Japanese whisky (it’s spelled whisky, not whiskey, in Japan) no longer needs an introduction for beverage lovers.
Commercial whisky production in Japan began in October 1923, just a month after the massive Great Kanto Earthquake. With a parcel of land between Osaka and Kyoto, Shinjiro Torii built the now well-known Yamazaki Distillery, just outside the ancient capital.
Anyone who’s seen Lost in Translation will fondly remember the scene in which actor Bob Harris (Bill Murray) is filming a commercial for Suntory whisky. This cameo launched the then relatively obscure whisky into pop culture.
Originally written in 2015, this post was updated and republished on October 22, 2018.
Japanese Whisky Basics
To help you enjoy a glass or two of these exclusive Japanese spirits on your trip to Japan, we’ve written this primer on Japanese whisky.
Japanese Whisky vs. Scotch
Before we dug into the best places to enjoy Japanese whisky, we needed to know: what sets it apart from Scotch?
Van Eycken filled us in: “In terms of producing the actual liquid, Japanese whisky follows the Scottish tradition and practice, but there are a few interesting twists. Suntory, for example, uses casks that previously contained umeshu [a Japanese liqueur made of ume fruits steeped in alcohol and sugar] to mature a certain amount of malt whisky that goes into making some of their high-profile single malts and blends.
“Some producers in Japan also use Japanese oak (mizunara) to mature malt whisky, which imparts a very distinct taste and aroma (akin to Japanese temples, sandalwood, etc.). Unfortunately, mizunara is in very short supply, because it not only grows very slowly and in very limited geographical areas of Japan, but is also hard to work. That, combined with the mesmerizing aroma and taste, accounts for the very high price associated with mizunara releases.”
Van Eycken added that, “Unlike in Scotland, producers [in Japan] do not swap stock, so every producer has to produce in-house the various types of malt (and grain) whisky needed for their products. In terms of blends, Japanese whisky producers generally aim to create products that work well, [such as] mizuwari (i.e. drunk long with water) and highball (i.e. with soda) style, since that is the way most whisky is drunk [in Japan].”
Visiting Japanese Whisky Distilleries
One of the best ways to immerse yourself in the world of Japanese whisky is to visit a distillery.
For a detailed overview, see our dedicated Guide to Japan’s Best Whisky Distilleries.
Whisky Bars in Tokyo, Kyoto & Osaka
Even if you can’t make it to a distillery, Japan is a whisky lover’s paradise.
Apart from the fact that you can easily find wonderful Japanese whiskies on store shelves (which also make great gifts), Japanese cities are full of one-of-a-kind establishments specializing in whisky. We’ll start by taking a look at the selection you’ll find within Tokyo nightlife.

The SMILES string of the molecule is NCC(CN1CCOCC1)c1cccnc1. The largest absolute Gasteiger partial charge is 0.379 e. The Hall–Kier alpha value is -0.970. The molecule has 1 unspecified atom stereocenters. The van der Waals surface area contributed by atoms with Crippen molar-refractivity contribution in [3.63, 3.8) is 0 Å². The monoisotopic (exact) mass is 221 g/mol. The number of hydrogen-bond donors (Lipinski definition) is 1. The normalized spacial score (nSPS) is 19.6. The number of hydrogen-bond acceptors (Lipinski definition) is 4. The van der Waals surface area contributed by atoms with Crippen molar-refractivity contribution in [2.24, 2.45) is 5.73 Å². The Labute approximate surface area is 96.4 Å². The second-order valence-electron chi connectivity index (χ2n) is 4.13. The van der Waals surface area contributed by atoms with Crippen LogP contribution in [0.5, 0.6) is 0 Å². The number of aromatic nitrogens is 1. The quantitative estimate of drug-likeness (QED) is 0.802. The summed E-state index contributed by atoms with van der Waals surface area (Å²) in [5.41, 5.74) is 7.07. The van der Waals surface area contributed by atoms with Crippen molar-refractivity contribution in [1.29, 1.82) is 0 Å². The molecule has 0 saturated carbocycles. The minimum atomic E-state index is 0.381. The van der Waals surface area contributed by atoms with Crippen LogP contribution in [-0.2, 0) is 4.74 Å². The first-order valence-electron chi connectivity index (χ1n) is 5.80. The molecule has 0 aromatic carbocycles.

Tokyo Whisky Bars
We asked Van Eycken for a few of his favorite whisky bars in Tokyo. These are his suggestions:
“For Japanese whisky, there is no place better than Zoetrope in Shinjuku. The selection is second to none, and the owner, Atsushi Horigami, knows the field better than anyone, so it’s not only fun to work your way through recent whiskies as well as stuff from yesteryear, but it also provides a great learning experience!”
“Two other bars (which are sister bars) I love to go to are Cask Strength and Wodka Tonic, in the Roppongi/Azabu area. They have a plethora of really old bottlings that you would have a hard time finding anywhere else in the world, and the best thing is: you can try them without having to take out another mortgage. They’re within walking distance, and the fresh air helps to reset the mind and palate, so what’s not to love?”
Kyoto Whisky Bars
Above a members-only whisky spot called Bar Keller, and right next to The Ritz-Carlton, is Bar K6, an ultra popular neighborhood watering hole. It has an excellent selection of single malt whisky, a cocktail menu (if you need a break from whisky, try a sake cocktail), and, if you’re really craving a taste of home, even craft beers like Brooklyn-based Sixpoint. There’s a small selection of bar bites here, including toast topped with mascarpone and honey.
Bar Cordon Noir
If you only have time for one whisky bar while visiting Kyoto, make it Bar Cordon Noir. There are 30-odd seats at this low-lit bar, so it’s intimate without feeling cramped, and service is fantastic. Several hundred whiskies are available here, including a number that won’t be found in the States.
Osaka Whisky Bars
Suntory whisky House
This is a great place to sit down and try several whiskies while tucking into an excellent meal. That they’re open for lunch doesn’t hurt – after all, you’re on vacation. Vegetarians will likely want to come here only for drinks, as the menu is heavy on meat. Go for the tasting board; you can choose from all Japanese whiskies or opt for a tasting of several from around the world.
Bar Augusta Tarlogie
What sets this 16-seat bar apart from other popular whisky bars is that it’s non-smoking, which is a nice change from the smokey izakaya you’ve likely been visiting. The bar is so well stocked with Japanese whisky that it doubles as the Osaka branch of the Japan chapter of the Scotch Malt Whisky Society.
That it’s a little hard to find makes it even more fun once you’re there (look for the big letter K out front). The low-lit 20-seat Bar K is a smoking bar, and there’s a cover charge of ¥600, but the service is impeccable and some of the staffers speak English, which is helpful if you want to order a complicated drink. Beyond Japanese (and foreign) whiskies, You’ll find 20-odd cocktails, like the Nightcap in Osaka, made with cream, matcha, red bean, and cognac.
We hope this helps you as you plan to sample whisky in Japan! Japanese whisky tasting and distillery tours can be a perfect addition to any Japan travel itinerary.